The European Union could grant Britain’s request for a short Brexit delay if Parliament votes next week in favour of a stalled departure deal, European Council President Donald Tusk said on Wednesday.
Theresa May's Brexit deal will not return to the Commons this week unless it has support from the DUP and Tory MPs, the chancellor says. The PM's plan is expected to be voted on for a third time in the coming days. But Philip Hammond told the BBC's Andrew Marr that it would only be put to MPs if “enough of our colleagues and the DUP are prepared to support it”.
MPs voted on Thursday by 413 to 202 - a majority of 211 - for Prime Minister Theresa May to ask the EU for a delay to Brexit. This means the UK may not now leave on 29 March as previously planned. Mrs. May says Brexit could be delayed by three months, to 30 June, if MPs back her deal in a vote next week.
Theresa May will try to convince Tory Brexiteers and DUP MPs to back her withdrawal deal by resolving Irish backstop concerns, Cabinet sources say. Last week, Mrs May said she would focus on cross-party talks to get a Brexit deal accepted by Parliament.
The British cabinet has backed a draft withdrawal agreement between the UK and the EU, Theresa May has said. The prime minister was speaking after what she said was a “long, detailed and impassioned debate” in a five-hour cabinet meeting.
British Prime Minister Theresa May faced claims from her backbenchers of deciding “Brexit means Remain” before Jeremy Corbyn slammed the “war” raging inside the Conservative Party. Mrs May was confronted by Leave-backing Tory Andrea Jenkyns at Prime Minister’s Questions, who questioned why the Government had backed away from its “Brexit means Brexit” approach.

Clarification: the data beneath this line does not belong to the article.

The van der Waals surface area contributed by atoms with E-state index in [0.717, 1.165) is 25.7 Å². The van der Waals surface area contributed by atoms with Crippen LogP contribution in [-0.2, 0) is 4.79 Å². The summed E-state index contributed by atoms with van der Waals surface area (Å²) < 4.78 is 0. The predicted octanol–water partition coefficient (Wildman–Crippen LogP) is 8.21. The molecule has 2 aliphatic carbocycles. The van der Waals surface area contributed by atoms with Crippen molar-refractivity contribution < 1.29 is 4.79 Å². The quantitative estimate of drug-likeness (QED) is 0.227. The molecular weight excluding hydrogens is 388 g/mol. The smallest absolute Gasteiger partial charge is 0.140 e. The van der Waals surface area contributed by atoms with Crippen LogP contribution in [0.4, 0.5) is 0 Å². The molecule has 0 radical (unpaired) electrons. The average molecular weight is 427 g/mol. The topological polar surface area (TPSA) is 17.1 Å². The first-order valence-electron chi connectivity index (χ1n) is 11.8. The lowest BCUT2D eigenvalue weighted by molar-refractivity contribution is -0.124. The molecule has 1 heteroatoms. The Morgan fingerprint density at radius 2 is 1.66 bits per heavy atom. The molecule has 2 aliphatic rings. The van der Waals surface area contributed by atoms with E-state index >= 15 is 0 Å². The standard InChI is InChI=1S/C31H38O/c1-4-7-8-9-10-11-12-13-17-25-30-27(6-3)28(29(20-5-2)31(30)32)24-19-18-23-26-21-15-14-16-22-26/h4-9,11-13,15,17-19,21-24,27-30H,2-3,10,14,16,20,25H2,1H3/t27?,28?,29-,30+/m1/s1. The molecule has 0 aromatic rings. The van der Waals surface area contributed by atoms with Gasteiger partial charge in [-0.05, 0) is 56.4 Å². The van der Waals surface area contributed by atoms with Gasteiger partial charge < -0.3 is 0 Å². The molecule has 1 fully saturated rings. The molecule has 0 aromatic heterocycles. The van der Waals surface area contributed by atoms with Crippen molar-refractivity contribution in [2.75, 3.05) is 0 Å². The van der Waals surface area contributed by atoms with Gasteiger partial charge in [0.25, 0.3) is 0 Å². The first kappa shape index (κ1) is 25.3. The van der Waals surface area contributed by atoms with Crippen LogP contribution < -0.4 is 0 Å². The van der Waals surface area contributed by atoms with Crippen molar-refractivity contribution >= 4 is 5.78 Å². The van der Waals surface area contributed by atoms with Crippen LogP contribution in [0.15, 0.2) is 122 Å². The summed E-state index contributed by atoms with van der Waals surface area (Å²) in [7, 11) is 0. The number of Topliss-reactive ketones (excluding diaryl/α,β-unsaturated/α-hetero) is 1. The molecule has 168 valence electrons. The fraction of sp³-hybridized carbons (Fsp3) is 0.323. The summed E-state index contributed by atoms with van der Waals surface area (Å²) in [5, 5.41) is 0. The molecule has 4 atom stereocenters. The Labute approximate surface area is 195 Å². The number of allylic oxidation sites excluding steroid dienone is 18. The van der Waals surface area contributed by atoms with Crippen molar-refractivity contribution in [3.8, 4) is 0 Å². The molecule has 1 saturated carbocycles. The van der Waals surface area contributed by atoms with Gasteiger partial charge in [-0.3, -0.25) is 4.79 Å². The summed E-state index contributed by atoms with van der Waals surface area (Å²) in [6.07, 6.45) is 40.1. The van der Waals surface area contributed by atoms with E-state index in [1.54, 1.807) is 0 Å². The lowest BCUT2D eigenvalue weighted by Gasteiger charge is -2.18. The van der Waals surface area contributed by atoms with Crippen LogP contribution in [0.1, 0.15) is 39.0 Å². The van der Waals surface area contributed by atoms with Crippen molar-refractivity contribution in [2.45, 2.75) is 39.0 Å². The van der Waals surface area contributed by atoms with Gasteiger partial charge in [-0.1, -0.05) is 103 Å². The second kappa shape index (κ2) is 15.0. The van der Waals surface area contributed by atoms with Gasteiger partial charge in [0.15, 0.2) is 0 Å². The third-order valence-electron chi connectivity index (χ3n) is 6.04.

The leader of Britain’s opposition Labour Party, Jeremy Corbyn, will clarify the party’s position on Brexit this Monday in a move that could lead to a major parliamentary defeat for Prime Minister Theresa May. The Prime Minister has ruled out staying in any customs union with the European Union after Brexit because it would prevent the country from striking its own new trade deals with fast-growing economies such as China and India.
Labour is “staking out the centre ground in British politics”, British opposition leader Jeremy Corbyn has said in a New Year message. Mr. Corbyn said the prospect of a “new Britain” was “closer than ever” and he was leading a “government in waiting”.
PM Theresa May is to host her Israeli counterpart as part of events marking the centenary of a British pledge which paved the way for Israel's creation. Benjamin Netanyahu's visit comes on the 100th anniversary of the Balfour Declaration of British support for a Jewish national home in Palestine.
Foreign Secretary Boris Johnson has said it is time to “let the British lion roar” as he called for Brexit to be a moment of national renewal. Addressing Tory activists he said the UK “can win the future” and should stop treating the referendum result as if it were “plague of boils”.